Processed Foods and Cancer

Eating “ultra-processed” foods—including packaged breads, snacks, baked goods, instant soups, chicken nuggets, and frozen meatballs—could increase your risk for developing cancer, new research suggests. A team of scientists at France’s Université Sorbonne Paris Cité analyzed the dietary records of nearly 105,000 adults. After tracking cancer diagnoses among the group over the course of five years, they found that every 10 percent increase in the consumption of ultra-processed foods was associated with a 12 percent increase in cancer risk. Ultra-processed foods are loaded with sugar and fat, and have fewer vitamins and less fiber than fresh foods. They also contain additives, including nitrates and artificial flavors, colors, emulsifiers, and sweeteners. Certain types of plastic packaging could also contaminate processed foods with potentially harmful chemicals. The study’s authors caution that larger-scale studies are needed, reports, but say their findings “suggest that the rapidly increasing consumption of ultra-processed foods may drive an increasing (Read More)

Understanding ‘Superagers’

Scientists believe they are finally starting to unravel the secrets of so-called -superagers—senior citizens who live beyond 80 but have the mental sharpness of people decades younger. In one study, at Northwestern University, researchers who examined the brains of 10 superagers found heightened levels of Von Economo neurons, brain cells linked to social processing and awareness. Their brains had up to five times more of these cells than a typical octogenarian’s—more, even, than an average young adult’s, reports The team also found that superagers, who they estimate account for about 5 percent of people 80 or older, are more likely to be extroverts, less likely to be neurotic, and tend to have relatively active and engaged lifestyles. A separate study, at the University of California, Irvine, examined the significance of amyloid, a protein that can lead to plaques linked to Alzheimer’s disease. The researchers found that some superagers had these (Read More)

Alcohol-Related Dementia

Heavy drinking takes an irreversible, long-term toll on the brain, increasing the risk for all forms of dementia, a new study suggests. Researchers analyzed the medical records of more than 1 million adults diagnosed with dementia from 2008 to 2013. They found that the strongest predictor for the condition was hospitalization for an alcohol-related health issue, particularly among those younger than 65, and that nearly 60 percent of early-onset dementia cases were associated with alcohol-related brain damage. Alcohol is toxic to brain cells and contributes to chronic conditions that reduce blood flow to the brain. The World Health Organization defines heavy drinking as four or more drinks a day for men, three or more for women. “Some people look at their drinking habits and say, ‘Oh, it’s not so bad,’ or, ‘A lot of people drink this much,’” lead author Jürgen Rehm, from the University of Toronto, tells “And yes, (Read More)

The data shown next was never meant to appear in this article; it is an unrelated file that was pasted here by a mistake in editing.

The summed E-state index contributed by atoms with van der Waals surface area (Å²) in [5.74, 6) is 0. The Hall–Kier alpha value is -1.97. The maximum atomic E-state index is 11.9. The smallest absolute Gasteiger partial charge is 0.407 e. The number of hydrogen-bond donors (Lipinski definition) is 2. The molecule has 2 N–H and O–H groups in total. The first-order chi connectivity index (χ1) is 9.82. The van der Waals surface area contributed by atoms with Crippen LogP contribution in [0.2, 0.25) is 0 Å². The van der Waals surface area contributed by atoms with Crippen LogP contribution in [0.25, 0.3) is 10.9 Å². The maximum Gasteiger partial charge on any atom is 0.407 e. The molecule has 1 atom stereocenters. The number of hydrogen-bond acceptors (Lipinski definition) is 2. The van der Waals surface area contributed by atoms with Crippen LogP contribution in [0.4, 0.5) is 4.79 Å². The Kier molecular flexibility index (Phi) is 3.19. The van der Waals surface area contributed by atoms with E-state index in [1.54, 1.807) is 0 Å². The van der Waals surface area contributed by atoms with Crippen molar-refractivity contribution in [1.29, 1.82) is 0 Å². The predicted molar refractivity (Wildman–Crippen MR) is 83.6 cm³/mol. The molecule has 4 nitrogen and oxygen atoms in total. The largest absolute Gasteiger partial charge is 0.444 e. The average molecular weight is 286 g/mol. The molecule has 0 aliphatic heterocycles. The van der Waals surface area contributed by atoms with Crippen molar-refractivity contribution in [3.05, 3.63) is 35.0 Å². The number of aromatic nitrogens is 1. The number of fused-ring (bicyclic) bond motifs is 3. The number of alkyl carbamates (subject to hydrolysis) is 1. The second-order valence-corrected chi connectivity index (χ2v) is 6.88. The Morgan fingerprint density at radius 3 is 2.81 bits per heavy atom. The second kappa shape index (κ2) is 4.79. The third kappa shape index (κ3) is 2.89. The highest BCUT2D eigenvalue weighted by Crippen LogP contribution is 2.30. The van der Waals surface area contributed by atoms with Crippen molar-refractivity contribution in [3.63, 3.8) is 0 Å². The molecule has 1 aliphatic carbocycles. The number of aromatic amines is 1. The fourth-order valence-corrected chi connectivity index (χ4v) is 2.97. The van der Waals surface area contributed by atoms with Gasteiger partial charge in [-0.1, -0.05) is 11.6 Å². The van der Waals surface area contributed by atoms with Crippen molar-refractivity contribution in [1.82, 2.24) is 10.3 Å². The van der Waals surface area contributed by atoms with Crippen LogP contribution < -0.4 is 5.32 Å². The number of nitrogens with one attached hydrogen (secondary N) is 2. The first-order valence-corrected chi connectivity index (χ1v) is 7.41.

The Power of Touch

The simple act of holding hands with a loving partner can significantly reduce physical pain, a new study suggests. Researchers asked 22 heterosexual couples who had been together for at least a year to under go brain scans as they participated in different scenarios. The women either sat holding hands with their partners, sat nearby but did not touch them, or were in a different room. The scenarios were then repeated, but this time the women were subjected to mild pain. Overall, the women found that holding hands reduced the intensity of their pain by an average of 34 percent. The brain scans showed that when the couples held hands, their brain waves became synchronized—and that this “coupling” effect was even greater when the women were in pain. The researchers speculate that supportive touch could help people feel understood, which may trigger pain-reducing reward systems in the brain. “We have (Read More)

Can’t Sleep? Write a to-do List

If you’re kept awake at night by worries about an upcoming work project, unpaid bills, or unfinished errands, a new study has a simple tip to help you fall asleep: Write a to-do list. Scientists at Baylor University made that discovery after asking 57 students to spend a night in a sleep lab free of smartphones and other distractions. Five minutes before a strictly enforced 10:30 p.m. bedtime, half of the volunteers wrote a list of things they needed to do over the next few days and the other half listed tasks they’d already completed. Researchers monitored the participants’ brain activity overnight and found that those who wrote a to-do list dozed off nine minutes faster on average – an effect similar to that of some pharmaceutical sleeping aids. “Throughout the day, we have all these things cycling through our head,” lead author Michael Scullin tells “There’s something about (Read More)